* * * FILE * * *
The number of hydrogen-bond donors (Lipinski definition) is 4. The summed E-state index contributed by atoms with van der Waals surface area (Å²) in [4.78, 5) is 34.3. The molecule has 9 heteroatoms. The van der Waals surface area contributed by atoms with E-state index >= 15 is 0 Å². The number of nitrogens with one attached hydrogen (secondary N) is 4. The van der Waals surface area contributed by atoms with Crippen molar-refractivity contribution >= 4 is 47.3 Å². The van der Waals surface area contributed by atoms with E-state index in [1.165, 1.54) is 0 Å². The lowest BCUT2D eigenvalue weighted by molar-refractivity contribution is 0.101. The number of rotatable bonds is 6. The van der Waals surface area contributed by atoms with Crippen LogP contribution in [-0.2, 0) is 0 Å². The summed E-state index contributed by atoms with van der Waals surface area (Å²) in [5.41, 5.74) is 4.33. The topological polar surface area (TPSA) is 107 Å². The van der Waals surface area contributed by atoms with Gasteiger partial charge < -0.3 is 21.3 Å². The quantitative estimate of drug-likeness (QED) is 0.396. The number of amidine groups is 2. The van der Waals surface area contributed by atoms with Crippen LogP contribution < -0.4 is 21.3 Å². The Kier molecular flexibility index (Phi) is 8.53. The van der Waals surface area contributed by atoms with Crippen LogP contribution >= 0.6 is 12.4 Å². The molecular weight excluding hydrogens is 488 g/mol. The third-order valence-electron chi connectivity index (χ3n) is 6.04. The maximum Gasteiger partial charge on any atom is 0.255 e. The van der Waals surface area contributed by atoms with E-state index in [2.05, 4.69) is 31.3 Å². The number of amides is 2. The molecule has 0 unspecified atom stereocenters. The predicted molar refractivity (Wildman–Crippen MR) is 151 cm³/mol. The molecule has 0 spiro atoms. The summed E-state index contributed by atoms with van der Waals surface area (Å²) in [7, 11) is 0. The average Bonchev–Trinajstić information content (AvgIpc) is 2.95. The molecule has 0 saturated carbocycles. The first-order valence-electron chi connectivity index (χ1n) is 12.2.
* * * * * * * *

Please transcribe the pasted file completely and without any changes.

The number of hydrogen-bond donors (Lipinski definition) is 4. The summed E-state index contributed by atoms with van der Waals surface area (Å²) in [4.78, 5) is 34.3. The molecule has 9 heteroatoms. The van der Waals surface area contributed by atoms with E-state index >= 15 is 0 Å². The number of nitrogens with one attached hydrogen (secondary N) is 4. The van der Waals surface area contributed by atoms with Crippen molar-refractivity contribution >= 4 is 47.3 Å². The van der Waals surface area contributed by atoms with E-state index in [1.165, 1.54) is 0 Å². The lowest BCUT2D eigenvalue weighted by molar-refractivity contribution is 0.101. The number of rotatable bonds is 6. The van der Waals surface area contributed by atoms with Crippen LogP contribution in [-0.2, 0) is 0 Å². The summed E-state index contributed by atoms with van der Waals surface area (Å²) in [5.41, 5.74) is 4.33. The topological polar surface area (TPSA) is 107 Å². The van der Waals surface area contributed by atoms with Gasteiger partial charge < -0.3 is 21.3 Å². The quantitative estimate of drug-likeness (QED) is 0.396. The number of amidine groups is 2. The van der Waals surface area contributed by atoms with Crippen LogP contribution < -0.4 is 21.3 Å². The Kier molecular flexibility index (Phi) is 8.53. The van der Waals surface area contributed by atoms with Crippen LogP contribution >= 0.6 is 12.4 Å². The molecular weight excluding hydrogens is 488 g/mol. The third-order valence-electron chi connectivity index (χ3n) is 6.04. The maximum Gasteiger partial charge on any atom is 0.255 e. The van der Waals surface area contributed by atoms with E-state index in [2.05, 4.69) is 31.3 Å². The number of amides is 2. The molecule has 0 unspecified atom stereocenters. The predicted molar refractivity (Wildman–Crippen MR) is 151 cm³/mol. The molecule has 0 spiro atoms. The summed E-state index contributed by atoms with van der Waals surface area (Å²) in [7, 11) is 0. The average Bonchev–Trinajstić information content (AvgIpc) is 2.95. The molecule has 0 saturated carbocycles. The first-order valence-electron chi connectivity index (χ1n) is 12.2.